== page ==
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The Old Economic Regime is Gone

JP Morgan's Jahangir Aziz says the government retracting their December 2011 proposal for FDI in retail did more damage than the 2012 budget


Jahangir Aziz
Age:
49 years
Designation: Executive director, Asia Economic Research, JP Morgan
Qualification: Phd, University of Minnesota
Career: Spent 14 years at the Asia Pacific Department at the IMF; principal economic advisor at the Ministry of Finance


Q. As someone who tracks economies at the Asia level, how do you view the government’s recent policy announcements?
The political costs would have been very high if this was intended to be a show of strength and nothing else. There was a decisive change with the coming of the new economic team.

For almost three years, there was this sense of denial by policymakers: They said that almost all the bad stuff that has happened is Greece’s fault and there isn’t really anything that is fundamentally wrong with India. It was a theme we were continuously reminded of by the Indian policy making front.

The current team, with the new finance minister, has a somewhat different view that, yes, the global economic slowdown did have an impact on India’s growth, but a large portion of that should be arrested by taking domestic counter-measures.

The second part was this trade-off between political risk and economic risk that came up every time it was asked, “Why you aren’t moving?” All indications suggested that the coalition is very fragile, and if you undertook any reforms it would break down. Probably the most glaring example of this was the first time they decided to allow foreign investment in retail last December. On the first instance of a pushback by their allies the government retracted. That did more damage than even the budget of 2012 [with its retrospective tax proposals].

That political equation changed under the new economic team. The measures announced [foreign investment in retail, aviation, insurance and pensions] were carefully chosen to suggest that the old regime had gone.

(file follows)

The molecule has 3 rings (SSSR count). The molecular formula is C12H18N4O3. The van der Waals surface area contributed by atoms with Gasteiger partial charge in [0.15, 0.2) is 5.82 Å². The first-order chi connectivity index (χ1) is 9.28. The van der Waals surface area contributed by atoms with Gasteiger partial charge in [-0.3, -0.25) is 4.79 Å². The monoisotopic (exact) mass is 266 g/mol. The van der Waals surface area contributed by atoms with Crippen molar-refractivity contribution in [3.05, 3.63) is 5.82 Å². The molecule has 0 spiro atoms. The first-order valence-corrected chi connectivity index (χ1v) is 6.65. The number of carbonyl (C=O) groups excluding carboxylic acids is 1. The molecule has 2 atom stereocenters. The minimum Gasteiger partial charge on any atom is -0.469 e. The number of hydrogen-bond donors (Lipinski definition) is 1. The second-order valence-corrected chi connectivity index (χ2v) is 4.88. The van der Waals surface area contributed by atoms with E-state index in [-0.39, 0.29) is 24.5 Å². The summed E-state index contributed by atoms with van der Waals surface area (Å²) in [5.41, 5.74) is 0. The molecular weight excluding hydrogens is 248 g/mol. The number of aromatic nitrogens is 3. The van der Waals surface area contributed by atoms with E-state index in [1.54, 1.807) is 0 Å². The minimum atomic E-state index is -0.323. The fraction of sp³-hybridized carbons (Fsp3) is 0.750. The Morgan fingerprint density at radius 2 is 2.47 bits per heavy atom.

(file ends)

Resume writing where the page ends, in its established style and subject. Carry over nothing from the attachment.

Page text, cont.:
What are some of the other important reforms you believe should be on the government’s to-do list?
Let’s take the spate of foreign investment reforms that have taken place. Some of them will get through and some won’t. The impact of these reforms beyond the sentiment effect—I’m not belittling the sentiment effect—is modest, and spread over two to three years. The reforms that have gone unnoticed are the two big ones.

One is the shift in the manner in which subsidies will be delivered through direct cash transfers. If they manage to roll this out and if they actually manage to do what they are planning to do—cover all household subsidies—then even if they don’t make any changes to the existing system, they can save a significant amount by plugging leakages. It will also have a huge impact on savings and consumption patterns in rural India.

The other one is the operationalisation of the infrastructure development funds. All Indian infrastructure companies are up to their neck in debt. They can’t raise any money. And the IDFs are a step in the right direction as it allows them to refinance.
 
Were these reforms a prelude to the populist measures we’re likely to see next year as the government gets into election season?
None of those ‘populist measures’ will be opposed by a single member of the Opposition. We might want to brand them populist but we are a small minority. Let’s take the right to food security. Its impact on the government budget is going to be relatively small. The right to education and the right to health have already been done. Now, when these three are added, and when you account for diesel pricing, the impact will be significant. There is no doubt that there will be an election-year budget. Add to that the possibility of debt forgiveness for agricultural loans. Can all this happen without Moody’s or S&P downgrading India? That’s the real question.